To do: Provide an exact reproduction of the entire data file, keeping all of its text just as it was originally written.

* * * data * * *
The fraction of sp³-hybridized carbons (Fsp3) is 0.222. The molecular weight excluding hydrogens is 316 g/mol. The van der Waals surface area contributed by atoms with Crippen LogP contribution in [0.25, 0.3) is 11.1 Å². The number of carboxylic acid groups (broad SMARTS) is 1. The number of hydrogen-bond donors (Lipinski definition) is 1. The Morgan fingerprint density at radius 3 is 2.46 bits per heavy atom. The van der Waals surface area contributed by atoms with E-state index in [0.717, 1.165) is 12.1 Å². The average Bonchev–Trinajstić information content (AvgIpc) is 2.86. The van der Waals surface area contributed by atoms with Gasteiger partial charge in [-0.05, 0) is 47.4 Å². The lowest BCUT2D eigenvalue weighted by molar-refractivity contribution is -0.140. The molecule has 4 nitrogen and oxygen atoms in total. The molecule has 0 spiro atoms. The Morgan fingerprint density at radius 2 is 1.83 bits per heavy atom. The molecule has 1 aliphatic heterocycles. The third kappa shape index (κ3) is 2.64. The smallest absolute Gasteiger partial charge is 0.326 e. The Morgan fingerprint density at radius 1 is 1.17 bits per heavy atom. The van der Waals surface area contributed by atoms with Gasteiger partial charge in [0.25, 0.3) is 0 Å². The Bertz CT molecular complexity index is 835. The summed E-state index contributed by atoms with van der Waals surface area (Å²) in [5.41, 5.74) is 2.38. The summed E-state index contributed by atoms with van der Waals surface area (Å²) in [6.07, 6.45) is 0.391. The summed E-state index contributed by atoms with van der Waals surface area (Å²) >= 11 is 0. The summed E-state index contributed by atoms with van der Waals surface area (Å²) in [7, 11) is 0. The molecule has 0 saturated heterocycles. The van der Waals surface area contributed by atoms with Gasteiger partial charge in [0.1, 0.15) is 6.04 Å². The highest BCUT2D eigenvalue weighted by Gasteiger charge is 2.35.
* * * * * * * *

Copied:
The fraction of sp³-hybridized carbons (Fsp3) is 0.222. The molecular weight excluding hydrogens is 316 g/mol. The van der Waals surface area contributed by atoms with Crippen LogP contribution in [0.25, 0.3) is 11.1 Å². The number of carboxylic acid groups (broad SMARTS) is 1. The number of hydrogen-bond donors (Lipinski definition) is 1. The Morgan fingerprint density at radius 3 is 2.46 bits per heavy atom. The van der Waals surface area contributed by atoms with E-state index in [0.717, 1.165) is 12.1 Å². The average Bonchev–Trinajstić information content (AvgIpc) is 2.86. The van der Waals surface area contributed by atoms with Gasteiger partial charge in [-0.05, 0) is 47.4 Å². The lowest BCUT2D eigenvalue weighted by molar-refractivity contribution is -0.140. The molecule has 4 nitrogen and oxygen atoms in total. The molecule has 0 spiro atoms. The Morgan fingerprint density at radius 2 is 1.83 bits per heavy atom. The molecule has 1 aliphatic heterocycles. The third kappa shape index (κ3) is 2.64. The smallest absolute Gasteiger partial charge is 0.326 e. The Morgan fingerprint density at radius 1 is 1.17 bits per heavy atom. The van der Waals surface area contributed by atoms with Gasteiger partial charge in [0.25, 0.3) is 0 Å². The Bertz CT molecular complexity index is 835. The summed E-state index contributed by atoms with van der Waals surface area (Å²) in [5.41, 5.74) is 2.38. The summed E-state index contributed by atoms with van der Waals surface area (Å²) in [6.07, 6.45) is 0.391. The summed E-state index contributed by atoms with van der Waals surface area (Å²) >= 11 is 0. The summed E-state index contributed by atoms with van der Waals surface area (Å²) in [7, 11) is 0. The molecule has 0 saturated heterocycles. The van der Waals surface area contributed by atoms with Gasteiger partial charge in [0.1, 0.15) is 6.04 Å². The highest BCUT2D eigenvalue weighted by Gasteiger charge is 2.35.